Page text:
Help Transcribe the 1950 Census
The National Archives launched the 1950 Census website on April 1st, and is seeking help from the public to transcribe and refine the name index.
The website has already had more than 1.4 million visitors, including 44 million page views and over 1.2 million names transcribed. Transcribing or submitting name updates helps improve the accuracy of the name index and make the records more searchable. [Read more…] about Help Transcribe the 1950 Census
New York City Vital Records Now Online for Free
The largest collection of publicly available New York City birth, marriage, and death records is now online and free to access.
The New York City Municipal Archives has been working to digitize the millions of birth, marriage, and death records it holds since 2013. With the project now 70% complete, 9,318,625 digitized records from the 1860s to the early 1900s are already available online.
The completely digitized collection will include records of birth (1866–1909), death (1862–1948), and marriage (1866–1949). The new vital records was released following legal efforts by Reclaim The Records, and is based on an index created by the Genealogical Federation of Long Island (GFLI) who used the microfilmed card file to create the indexes. [Read more…] about New York City Vital Records Now Online for Free
The 1950 Census Has Been Released – Here’s How To Get It
According to the “72-Year Rule,” the National Archives releases census records to the general public 72 years after Census Day. As a result, the 1950 census records was released on April 1, 2022. The 1950 census was the first released in a digital, searchable form (name and place) from the outset. Previous censuses required time consuming and error introducing transcriptions and indexing.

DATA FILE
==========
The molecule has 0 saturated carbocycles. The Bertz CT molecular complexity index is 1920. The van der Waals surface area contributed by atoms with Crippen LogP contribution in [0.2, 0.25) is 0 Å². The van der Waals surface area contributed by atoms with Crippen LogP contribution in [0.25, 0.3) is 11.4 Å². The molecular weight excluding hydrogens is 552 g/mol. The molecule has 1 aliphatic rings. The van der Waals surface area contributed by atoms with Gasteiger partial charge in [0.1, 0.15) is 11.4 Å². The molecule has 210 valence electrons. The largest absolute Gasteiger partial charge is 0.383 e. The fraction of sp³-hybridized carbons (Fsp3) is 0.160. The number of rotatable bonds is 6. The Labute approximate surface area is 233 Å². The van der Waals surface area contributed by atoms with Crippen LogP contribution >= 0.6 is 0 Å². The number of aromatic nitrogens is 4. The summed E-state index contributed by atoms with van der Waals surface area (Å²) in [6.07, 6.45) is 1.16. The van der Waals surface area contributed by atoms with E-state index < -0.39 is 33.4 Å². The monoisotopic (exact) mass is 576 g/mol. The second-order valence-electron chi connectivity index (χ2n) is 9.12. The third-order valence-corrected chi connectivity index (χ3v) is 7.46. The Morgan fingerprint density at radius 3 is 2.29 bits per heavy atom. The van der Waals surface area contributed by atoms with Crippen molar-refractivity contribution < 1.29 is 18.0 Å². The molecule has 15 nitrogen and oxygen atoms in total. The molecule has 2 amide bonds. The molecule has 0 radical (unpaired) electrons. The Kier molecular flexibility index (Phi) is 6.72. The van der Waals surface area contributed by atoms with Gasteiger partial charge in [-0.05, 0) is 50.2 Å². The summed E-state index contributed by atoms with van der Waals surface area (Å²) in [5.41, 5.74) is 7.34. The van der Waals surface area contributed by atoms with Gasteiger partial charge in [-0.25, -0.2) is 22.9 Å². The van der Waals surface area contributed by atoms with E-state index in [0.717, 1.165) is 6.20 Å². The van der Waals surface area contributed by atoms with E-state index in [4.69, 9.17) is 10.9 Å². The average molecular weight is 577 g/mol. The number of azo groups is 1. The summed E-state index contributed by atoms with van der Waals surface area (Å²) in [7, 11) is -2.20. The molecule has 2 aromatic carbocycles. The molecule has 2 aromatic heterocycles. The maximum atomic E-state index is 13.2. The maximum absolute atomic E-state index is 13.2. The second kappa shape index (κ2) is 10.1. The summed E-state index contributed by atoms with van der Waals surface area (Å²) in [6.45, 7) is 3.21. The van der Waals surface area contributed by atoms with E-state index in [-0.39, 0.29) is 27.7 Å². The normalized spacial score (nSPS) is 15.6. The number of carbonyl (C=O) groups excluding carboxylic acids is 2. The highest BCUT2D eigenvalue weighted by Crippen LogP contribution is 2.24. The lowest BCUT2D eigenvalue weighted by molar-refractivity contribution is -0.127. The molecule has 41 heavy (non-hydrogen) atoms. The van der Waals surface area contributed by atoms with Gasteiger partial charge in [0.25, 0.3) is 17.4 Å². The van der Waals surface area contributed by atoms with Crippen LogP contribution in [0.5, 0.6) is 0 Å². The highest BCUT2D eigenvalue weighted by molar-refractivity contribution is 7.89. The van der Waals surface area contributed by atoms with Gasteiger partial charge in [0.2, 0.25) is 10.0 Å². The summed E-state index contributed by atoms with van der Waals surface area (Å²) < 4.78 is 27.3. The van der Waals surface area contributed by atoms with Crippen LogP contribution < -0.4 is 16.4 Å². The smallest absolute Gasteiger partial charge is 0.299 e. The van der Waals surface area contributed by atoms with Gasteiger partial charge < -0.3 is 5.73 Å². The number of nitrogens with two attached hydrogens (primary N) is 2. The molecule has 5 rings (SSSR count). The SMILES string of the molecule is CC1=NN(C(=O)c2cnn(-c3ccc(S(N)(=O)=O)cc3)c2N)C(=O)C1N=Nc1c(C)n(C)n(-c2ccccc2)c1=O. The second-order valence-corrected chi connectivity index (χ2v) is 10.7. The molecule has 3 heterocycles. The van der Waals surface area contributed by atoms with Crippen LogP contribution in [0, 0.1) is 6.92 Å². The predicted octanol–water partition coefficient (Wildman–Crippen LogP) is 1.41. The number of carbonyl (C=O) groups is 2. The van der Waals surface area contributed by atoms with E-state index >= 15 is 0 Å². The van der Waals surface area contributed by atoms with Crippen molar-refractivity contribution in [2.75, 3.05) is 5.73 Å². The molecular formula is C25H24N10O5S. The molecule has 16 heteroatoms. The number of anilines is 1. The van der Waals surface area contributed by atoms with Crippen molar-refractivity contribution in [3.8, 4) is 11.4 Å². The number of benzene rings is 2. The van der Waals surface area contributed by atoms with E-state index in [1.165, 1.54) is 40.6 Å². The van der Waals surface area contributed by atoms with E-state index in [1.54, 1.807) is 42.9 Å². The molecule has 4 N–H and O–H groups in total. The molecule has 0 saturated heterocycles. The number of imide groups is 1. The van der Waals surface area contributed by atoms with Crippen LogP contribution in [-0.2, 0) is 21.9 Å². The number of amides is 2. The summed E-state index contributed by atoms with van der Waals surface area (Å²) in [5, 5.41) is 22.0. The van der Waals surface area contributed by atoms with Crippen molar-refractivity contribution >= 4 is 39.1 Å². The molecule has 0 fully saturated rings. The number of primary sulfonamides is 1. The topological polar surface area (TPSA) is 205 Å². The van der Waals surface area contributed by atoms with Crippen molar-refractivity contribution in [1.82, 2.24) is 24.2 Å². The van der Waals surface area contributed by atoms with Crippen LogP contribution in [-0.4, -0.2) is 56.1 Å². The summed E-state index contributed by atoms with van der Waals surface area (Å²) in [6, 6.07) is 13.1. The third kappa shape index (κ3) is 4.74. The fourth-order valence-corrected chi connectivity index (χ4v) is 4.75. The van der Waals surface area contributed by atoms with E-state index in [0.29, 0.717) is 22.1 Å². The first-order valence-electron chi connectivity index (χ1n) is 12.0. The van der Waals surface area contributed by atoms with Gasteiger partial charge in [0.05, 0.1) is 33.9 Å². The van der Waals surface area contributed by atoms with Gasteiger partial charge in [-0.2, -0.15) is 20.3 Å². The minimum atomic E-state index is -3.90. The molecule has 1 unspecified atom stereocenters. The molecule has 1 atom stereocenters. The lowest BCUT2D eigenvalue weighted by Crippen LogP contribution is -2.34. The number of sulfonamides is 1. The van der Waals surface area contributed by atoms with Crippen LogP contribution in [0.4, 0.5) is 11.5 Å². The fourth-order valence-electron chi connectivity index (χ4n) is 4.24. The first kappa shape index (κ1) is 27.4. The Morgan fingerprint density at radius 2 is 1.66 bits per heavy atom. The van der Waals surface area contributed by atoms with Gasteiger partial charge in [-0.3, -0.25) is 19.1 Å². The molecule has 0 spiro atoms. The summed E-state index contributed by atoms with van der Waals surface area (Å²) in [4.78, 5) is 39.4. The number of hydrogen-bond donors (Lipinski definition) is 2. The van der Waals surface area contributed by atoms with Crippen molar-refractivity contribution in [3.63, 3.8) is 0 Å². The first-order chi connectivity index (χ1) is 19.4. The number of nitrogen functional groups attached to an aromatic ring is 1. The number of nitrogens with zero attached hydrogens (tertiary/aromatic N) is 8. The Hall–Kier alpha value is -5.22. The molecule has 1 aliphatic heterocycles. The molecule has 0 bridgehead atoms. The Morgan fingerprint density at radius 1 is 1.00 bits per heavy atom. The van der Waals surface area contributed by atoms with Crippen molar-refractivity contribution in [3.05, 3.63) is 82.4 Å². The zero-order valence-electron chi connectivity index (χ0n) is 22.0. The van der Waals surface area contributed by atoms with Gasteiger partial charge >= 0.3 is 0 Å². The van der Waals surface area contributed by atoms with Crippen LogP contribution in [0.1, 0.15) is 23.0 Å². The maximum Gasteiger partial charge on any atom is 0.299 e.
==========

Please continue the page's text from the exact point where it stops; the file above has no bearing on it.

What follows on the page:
Since the first census in 1790, the U.S. Census Bureau has collected data using a census “schedule,” also formally called a “questionnaire” or popularly called a “form.” Between 1790 and 1820, U.S. Marshals conducting the census were responsible for supplying paper and writing-in headings related to the questions asked (i.e., name, age, sex, race, etc.). In 1830, Congress authorized the printing of uniform schedules for use throughout the United States. [Read more…] about The 1950 Census Has Been Released – Here’s How To Get It
Ireland’s Public Record Office Virtual Reconstruction Primer
Beyond 2022 is working to recreate, digitally, Ireland‘s lost national treasure. This all-island and international research program combines historical research, archival discovery and technical innovation to track down copies and transcripts of original records lost in 1922.
Reuniting collections scattered around the globe, the aim of Beyond 2022 is to launch the Virtual Record Treasury of Ireland — an open-access, virtual reconstruction of the Record Treasury destroyed at the Public Record Office of Ireland in the Four Courts Fire of 1922.
[Read more…] about Ireland’s Public Record Office Virtual Reconstruction Primer